Phil tunes out in favour of an early bath
SO, the question on very few people's lips has been answered, that being of whether Phil Redmond would be standing as elected mayor of Liverpool.
The answer being no.
The other question of whether he ever really had any intention of running at all is still up for debate as far as Mr Brocklebank is concerned, but the squire suspects Phil may be playing a longer-term strategy.
For he has announced he intends to bid for the licence to run the proposed regional TV network.
The squire suggests that maybe Mr Brookside is taking a leaf out of the books of both former Italian president Silvio Berlusconi and New York mayor Michael Bloomberg. Both, after all, built up media empires which were of significant propaganda use before moving over into politics.
Phil for mayor in 2020, maybe? It would certainly be interesting to see how little airtime Joe Anderson's campaign to remain mayor would be given on 'Phil-evision' or whatever the network will be called.
CITY leader and would-be mayor Cllr Joe Anderson is always talking about innovative ways of helping the city deal with the impact of the cuts or boost its future potential.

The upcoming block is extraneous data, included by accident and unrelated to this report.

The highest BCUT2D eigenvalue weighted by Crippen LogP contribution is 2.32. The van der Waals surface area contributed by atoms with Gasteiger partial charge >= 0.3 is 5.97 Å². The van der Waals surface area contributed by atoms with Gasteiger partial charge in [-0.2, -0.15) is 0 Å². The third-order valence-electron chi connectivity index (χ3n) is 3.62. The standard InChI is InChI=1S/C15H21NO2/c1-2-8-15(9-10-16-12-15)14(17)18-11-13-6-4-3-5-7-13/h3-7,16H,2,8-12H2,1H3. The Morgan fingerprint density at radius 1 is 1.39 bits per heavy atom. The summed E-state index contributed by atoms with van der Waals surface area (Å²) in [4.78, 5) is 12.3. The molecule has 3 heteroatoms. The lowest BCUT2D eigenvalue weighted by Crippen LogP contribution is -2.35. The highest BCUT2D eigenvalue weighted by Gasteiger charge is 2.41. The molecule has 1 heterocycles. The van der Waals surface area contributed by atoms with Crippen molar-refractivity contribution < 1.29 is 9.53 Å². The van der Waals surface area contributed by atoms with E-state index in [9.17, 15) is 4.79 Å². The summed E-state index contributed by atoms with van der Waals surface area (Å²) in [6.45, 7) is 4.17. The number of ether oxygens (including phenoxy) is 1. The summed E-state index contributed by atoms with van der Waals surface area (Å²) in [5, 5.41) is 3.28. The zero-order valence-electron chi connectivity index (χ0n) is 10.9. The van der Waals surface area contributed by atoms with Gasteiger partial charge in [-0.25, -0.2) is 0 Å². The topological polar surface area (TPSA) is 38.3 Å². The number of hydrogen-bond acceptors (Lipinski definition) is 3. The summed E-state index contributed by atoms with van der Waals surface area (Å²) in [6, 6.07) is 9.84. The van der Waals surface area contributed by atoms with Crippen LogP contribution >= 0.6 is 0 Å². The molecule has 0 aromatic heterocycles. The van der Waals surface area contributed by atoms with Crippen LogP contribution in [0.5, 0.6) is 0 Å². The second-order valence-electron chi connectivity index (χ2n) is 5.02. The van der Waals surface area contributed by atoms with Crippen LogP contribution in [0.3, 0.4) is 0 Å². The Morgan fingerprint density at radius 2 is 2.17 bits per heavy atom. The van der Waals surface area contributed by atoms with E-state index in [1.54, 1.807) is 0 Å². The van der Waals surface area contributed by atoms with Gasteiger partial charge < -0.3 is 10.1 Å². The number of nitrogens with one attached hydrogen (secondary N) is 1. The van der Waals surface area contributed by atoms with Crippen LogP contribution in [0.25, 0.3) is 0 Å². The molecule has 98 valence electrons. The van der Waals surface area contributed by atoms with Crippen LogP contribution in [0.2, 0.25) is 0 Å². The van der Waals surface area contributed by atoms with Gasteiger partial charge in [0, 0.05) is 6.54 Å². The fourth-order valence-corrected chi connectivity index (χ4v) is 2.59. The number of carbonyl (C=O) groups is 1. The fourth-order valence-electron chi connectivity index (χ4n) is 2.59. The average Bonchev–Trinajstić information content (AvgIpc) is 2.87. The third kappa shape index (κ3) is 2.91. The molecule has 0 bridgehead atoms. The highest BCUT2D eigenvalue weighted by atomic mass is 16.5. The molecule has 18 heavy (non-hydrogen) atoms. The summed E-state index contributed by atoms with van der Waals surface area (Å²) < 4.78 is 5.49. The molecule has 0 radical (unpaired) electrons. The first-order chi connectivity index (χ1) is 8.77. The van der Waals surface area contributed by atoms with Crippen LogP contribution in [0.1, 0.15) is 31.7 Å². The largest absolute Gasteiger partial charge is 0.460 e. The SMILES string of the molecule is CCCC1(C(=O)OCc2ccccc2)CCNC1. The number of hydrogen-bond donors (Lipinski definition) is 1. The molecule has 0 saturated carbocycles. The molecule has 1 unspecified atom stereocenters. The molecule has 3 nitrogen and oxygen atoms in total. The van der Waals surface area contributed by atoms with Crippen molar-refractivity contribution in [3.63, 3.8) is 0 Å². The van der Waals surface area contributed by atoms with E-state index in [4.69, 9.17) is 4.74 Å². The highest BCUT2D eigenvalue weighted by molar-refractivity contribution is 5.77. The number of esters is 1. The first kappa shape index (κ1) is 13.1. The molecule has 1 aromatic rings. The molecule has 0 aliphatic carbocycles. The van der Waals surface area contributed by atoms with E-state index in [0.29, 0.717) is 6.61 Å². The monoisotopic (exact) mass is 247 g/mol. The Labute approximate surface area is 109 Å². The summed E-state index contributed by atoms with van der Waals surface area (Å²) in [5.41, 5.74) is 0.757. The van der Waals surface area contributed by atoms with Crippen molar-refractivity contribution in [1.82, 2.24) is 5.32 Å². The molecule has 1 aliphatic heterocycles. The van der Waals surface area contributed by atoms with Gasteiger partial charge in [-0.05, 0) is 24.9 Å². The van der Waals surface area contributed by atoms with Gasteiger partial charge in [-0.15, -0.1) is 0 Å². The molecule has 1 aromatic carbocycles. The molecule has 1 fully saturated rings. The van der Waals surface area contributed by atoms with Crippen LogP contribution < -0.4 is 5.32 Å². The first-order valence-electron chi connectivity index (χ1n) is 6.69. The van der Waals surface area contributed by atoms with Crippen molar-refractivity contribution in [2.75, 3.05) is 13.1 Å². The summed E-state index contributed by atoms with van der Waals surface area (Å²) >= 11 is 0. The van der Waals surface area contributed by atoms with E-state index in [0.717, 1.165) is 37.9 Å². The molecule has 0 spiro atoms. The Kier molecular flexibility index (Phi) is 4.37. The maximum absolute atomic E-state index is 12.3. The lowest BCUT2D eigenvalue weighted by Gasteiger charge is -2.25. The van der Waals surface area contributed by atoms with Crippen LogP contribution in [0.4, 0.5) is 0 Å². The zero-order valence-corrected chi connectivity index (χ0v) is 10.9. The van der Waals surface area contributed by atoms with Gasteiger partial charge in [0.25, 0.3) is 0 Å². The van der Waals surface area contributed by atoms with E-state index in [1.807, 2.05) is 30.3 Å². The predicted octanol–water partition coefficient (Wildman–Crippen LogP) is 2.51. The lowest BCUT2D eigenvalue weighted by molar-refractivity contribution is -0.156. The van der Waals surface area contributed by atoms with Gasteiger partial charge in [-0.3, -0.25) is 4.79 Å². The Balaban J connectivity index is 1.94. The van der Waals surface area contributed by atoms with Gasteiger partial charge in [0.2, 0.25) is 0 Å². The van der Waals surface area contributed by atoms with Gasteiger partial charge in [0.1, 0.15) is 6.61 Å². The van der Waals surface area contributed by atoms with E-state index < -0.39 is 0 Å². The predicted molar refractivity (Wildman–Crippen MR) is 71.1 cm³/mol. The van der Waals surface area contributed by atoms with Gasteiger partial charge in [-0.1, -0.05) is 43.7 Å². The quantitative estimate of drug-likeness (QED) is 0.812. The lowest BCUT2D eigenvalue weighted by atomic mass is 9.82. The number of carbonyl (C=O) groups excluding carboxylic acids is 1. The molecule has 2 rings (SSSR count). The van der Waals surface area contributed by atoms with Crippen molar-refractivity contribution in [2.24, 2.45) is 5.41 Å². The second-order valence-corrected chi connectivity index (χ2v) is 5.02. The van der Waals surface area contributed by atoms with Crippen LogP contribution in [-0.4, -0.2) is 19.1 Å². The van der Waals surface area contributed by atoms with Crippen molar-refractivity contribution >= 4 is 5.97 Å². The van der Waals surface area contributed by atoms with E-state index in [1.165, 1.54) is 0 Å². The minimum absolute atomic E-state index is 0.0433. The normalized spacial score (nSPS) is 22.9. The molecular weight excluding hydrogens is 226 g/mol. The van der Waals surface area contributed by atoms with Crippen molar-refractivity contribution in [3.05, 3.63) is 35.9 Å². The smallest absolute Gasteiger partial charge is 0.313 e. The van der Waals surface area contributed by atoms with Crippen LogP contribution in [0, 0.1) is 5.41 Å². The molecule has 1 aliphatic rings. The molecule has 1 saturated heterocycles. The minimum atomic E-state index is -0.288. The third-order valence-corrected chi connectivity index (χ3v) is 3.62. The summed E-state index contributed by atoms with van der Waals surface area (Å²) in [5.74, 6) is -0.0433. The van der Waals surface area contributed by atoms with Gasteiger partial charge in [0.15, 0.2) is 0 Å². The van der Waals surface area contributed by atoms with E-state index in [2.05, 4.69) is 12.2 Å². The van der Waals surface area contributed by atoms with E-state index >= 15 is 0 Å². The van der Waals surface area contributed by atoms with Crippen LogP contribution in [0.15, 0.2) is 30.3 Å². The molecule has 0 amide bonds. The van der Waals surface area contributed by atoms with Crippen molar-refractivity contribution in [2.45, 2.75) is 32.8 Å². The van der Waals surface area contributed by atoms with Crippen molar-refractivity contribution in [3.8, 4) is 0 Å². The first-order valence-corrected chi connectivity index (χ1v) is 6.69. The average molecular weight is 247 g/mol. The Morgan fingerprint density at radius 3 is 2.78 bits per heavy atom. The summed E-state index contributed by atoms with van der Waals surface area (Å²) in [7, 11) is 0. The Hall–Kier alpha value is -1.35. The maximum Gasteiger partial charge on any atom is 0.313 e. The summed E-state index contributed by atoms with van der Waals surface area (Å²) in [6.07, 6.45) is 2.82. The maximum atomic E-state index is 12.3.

In a recent 'walk the floor' exercise at the Municipal Buildings, in which Uncle Joe met with staff to answer their questions, he spoke of using 'asset-backed vehicles', which for those who are understandably not fluent in local government speak, are schemes bringing together public sector assets and private sector know-how.
Clearly some town hall types themselves are not au fait with the lingo, as in the case of one officer who nervously rang round to enquire 'What's this about an acid bath?'
Unfortunate Chinese whisper, or innovative new cost-saving redundancy policy from Mack The Knife?
Who knows . . .
ON the issue of early baths (acidic or otherwise), next month will see the highly anticipated Titanic 'Sea Odyssey' stunt paraded through the city of Liverpool.
The formula is simple: find tragic historical event, find tenuous link, enlist customary foreign puppeteers and have a big knees up that pumps money into the pockets of landlords, takeaway owners and taxi drivers - a sort of 'Mathew Street On Ice', if one will.
Not everyone is impressed: least of all the descendants of James Ismay, who was accused of cowardice for sneaking onto a life boat that should have been for women and children.
The family have complained that to have such a "carnival" type event based on the mass death of 1,500 people is in poor taste.
Whatever next: huge paintball competition in the city streets in 2014 to "commemorate" the centenary of the First Word War?